Here's my deal. Not everybody needs a coherent belief system, but some people do. Many people are unhappy with their existing belief system, but don't know about the other options available. I like to let them know about some of said other options; to go into exhaustive detail on *all* the options available is kinda beyond the scope... Some things get left out, true. Oh well. I'm not saying that organized religion is *necessary*, or even necessarily desirable for a given individual. Hell, I'm pretty disorganized religion-wise myself.
However, if somebody has a problem with a *specific* organized religion, they might not have the same problem with another organized religion, especially if they're the type of person who's into organized religion as a general operational paradigm. If they feel comfortable and happy without an organized belief system, more power to 'em. If not, well, it makes sense (in a sense) to have a bit of flexibility within that context.
In my honest opinion 'truth' in a religious context is a more or less completely subjective concept. To go searching for it, or at least one's personal definition of it, isn't necessarily a good or bad thing, unless it's defined that way. If individual, personalized (and possibly disorganized) questing for what one defines as 'truth' gives a certain amount of satisfaction, motivation, or other desirable effects within the context of the individual's situation, gnarly. However, being *told* what 'truth' is is much easier for a lot of people, and if they derive a certain amount of satisfaction, motivation, or other desirable effects from that 'revealed truth,' crusty. I try not to judge them for it. I try not to judge individual, disorganized seekers, either.
The key here is that many people require some sort of pattern to guide their decisions in daily life. There are many of these ideological support matrices available preassembled, or one can make one's own. These can be said to be a filter for one's perceptions; that is, they can be used to make sense of the world one lives in. They're not *necessary*, but most people like to keep one or more around anyway. Atheism, Discordianism, gut feelings, Catholicism, Scientology, Existentialism, etc. are all ideological support matrices by this definition. To apply any ideological support matrix to one's personal reality, and make decisions using said matrix, one has to apply a certain amount of belief in said matrix's truth, or validity, or usefulness in the given situation. Otherwise one isn't acting in accordance with it. I define an ideological support matrix one applies no belief to to be a philosophy. I define an ideological support matrix one applies whatever amount of belief to to be a religion. In other words, philosophy + belief = religion, and belief isn't necessarily static (or absolute); it varies with the individual's situation.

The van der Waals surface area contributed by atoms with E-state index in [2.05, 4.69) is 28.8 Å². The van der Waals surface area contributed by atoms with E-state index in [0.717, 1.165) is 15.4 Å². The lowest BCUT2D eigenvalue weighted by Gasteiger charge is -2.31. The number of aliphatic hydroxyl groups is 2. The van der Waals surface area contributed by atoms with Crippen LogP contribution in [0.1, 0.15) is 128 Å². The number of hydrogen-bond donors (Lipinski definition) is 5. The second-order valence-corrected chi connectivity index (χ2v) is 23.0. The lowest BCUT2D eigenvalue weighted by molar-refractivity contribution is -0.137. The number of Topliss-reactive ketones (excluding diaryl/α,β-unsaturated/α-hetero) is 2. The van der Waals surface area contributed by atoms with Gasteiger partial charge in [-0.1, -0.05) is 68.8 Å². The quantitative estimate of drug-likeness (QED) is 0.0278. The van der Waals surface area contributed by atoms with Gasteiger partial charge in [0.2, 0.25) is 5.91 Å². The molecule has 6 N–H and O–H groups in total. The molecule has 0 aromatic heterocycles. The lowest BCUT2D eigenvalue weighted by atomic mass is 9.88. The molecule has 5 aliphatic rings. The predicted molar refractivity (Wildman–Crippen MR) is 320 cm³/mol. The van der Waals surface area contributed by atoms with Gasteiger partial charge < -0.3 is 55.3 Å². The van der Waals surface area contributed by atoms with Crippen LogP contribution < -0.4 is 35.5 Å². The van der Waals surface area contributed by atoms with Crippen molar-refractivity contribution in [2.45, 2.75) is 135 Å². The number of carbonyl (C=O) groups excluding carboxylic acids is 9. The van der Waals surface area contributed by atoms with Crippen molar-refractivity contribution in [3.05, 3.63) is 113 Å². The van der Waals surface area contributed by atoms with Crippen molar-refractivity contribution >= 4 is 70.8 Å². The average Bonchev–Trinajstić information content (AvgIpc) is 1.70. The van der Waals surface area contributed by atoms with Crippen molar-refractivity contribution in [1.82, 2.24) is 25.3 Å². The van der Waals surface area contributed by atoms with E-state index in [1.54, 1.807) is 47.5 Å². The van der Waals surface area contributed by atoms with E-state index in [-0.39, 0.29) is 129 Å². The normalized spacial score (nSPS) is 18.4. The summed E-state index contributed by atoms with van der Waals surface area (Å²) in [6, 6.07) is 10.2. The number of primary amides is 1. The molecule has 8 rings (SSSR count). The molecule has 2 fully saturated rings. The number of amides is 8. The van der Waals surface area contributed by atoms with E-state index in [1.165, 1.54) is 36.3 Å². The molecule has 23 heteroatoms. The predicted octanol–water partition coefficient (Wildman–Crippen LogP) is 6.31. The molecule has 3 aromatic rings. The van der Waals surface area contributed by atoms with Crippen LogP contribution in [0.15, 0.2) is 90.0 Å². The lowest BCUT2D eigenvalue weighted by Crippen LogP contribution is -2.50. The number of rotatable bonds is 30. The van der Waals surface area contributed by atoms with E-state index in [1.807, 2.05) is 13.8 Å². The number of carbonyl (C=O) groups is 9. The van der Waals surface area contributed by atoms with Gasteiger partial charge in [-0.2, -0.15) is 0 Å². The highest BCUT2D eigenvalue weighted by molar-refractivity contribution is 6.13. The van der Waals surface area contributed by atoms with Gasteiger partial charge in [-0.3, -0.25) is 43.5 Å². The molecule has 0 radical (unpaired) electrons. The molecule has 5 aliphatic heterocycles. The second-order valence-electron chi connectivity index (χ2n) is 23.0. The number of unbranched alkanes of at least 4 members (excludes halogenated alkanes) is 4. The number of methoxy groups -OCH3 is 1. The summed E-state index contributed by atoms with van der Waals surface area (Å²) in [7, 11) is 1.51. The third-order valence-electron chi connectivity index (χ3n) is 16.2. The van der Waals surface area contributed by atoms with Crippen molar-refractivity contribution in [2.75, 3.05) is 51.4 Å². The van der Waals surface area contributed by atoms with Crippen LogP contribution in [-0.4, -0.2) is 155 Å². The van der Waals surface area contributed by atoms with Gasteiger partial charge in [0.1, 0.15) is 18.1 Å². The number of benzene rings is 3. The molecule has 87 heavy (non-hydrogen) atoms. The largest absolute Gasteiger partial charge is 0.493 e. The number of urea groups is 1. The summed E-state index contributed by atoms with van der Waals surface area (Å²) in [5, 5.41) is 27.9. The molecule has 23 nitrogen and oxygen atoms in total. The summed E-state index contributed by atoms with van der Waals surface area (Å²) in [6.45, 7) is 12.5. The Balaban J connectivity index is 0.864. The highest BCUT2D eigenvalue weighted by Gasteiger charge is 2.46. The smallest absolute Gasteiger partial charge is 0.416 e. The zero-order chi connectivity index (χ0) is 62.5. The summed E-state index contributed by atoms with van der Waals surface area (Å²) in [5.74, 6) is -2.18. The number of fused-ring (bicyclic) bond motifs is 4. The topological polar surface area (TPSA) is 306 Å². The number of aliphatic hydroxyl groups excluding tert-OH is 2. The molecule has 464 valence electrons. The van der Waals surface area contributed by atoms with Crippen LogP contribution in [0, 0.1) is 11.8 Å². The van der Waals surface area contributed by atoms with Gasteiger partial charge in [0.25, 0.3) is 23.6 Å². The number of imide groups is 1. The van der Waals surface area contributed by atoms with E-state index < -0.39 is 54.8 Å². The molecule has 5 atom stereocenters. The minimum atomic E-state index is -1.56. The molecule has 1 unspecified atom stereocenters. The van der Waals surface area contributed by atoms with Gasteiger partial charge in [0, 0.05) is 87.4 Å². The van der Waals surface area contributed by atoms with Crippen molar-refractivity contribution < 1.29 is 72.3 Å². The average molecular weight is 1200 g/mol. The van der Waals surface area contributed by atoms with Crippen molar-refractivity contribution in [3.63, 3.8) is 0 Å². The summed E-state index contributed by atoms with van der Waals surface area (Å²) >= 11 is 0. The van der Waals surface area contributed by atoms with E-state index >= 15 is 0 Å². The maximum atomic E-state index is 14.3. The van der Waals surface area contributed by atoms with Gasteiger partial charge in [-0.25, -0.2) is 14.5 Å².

In that context, a religion acts as sort of a decision guidance system, which is more or less what I mean by ideological support. It's necessarily going to block out certain options as undesirable: that's the point. If no ideological support matrix is applied, all choices are equally desirable, and no decision can be made without outside intervention. Random chance (like flipping a coin) and pragmatism are both ideological support matrices, and if one applies belief to them and uses them in whatever situation, they can be defined as religions in that context. Whether that's a valid definition of 'religion' is arguable, but it's come in handy for me so far. *shrug*
Social pressures are definitely a factor, but only if the individual lets them be. Most of the time, and for most people (I'm _not_ saying *all*) conforming to social pressures is the path of least resistance. There's nothing intrinsically right or wrong about that. Condemning people for being sheep, while it's something you or I might do routinely, is inherently a value judgment. I make those judgments all the time, in accordance with whatever ideological support matrix I'm using at the moment (and I've got quite a few available, some of which I've made up).
Sure, *absolute* belief is the death of intelligence, but only if that belief is in something other than the 'truth,' validity, or usefulness of intelligence itself. One has to believe that rational thought will work as a decision support mechanism to be able to use it for that purpose. However, again, belief in anything (even rational thought) doesn't have to be absolute, its intensity can vary with the changing situation, and it can be applied to more than one ideological support matrix at once (as in, say, using Euclidean geometry and structural physics to solve an architectural problem).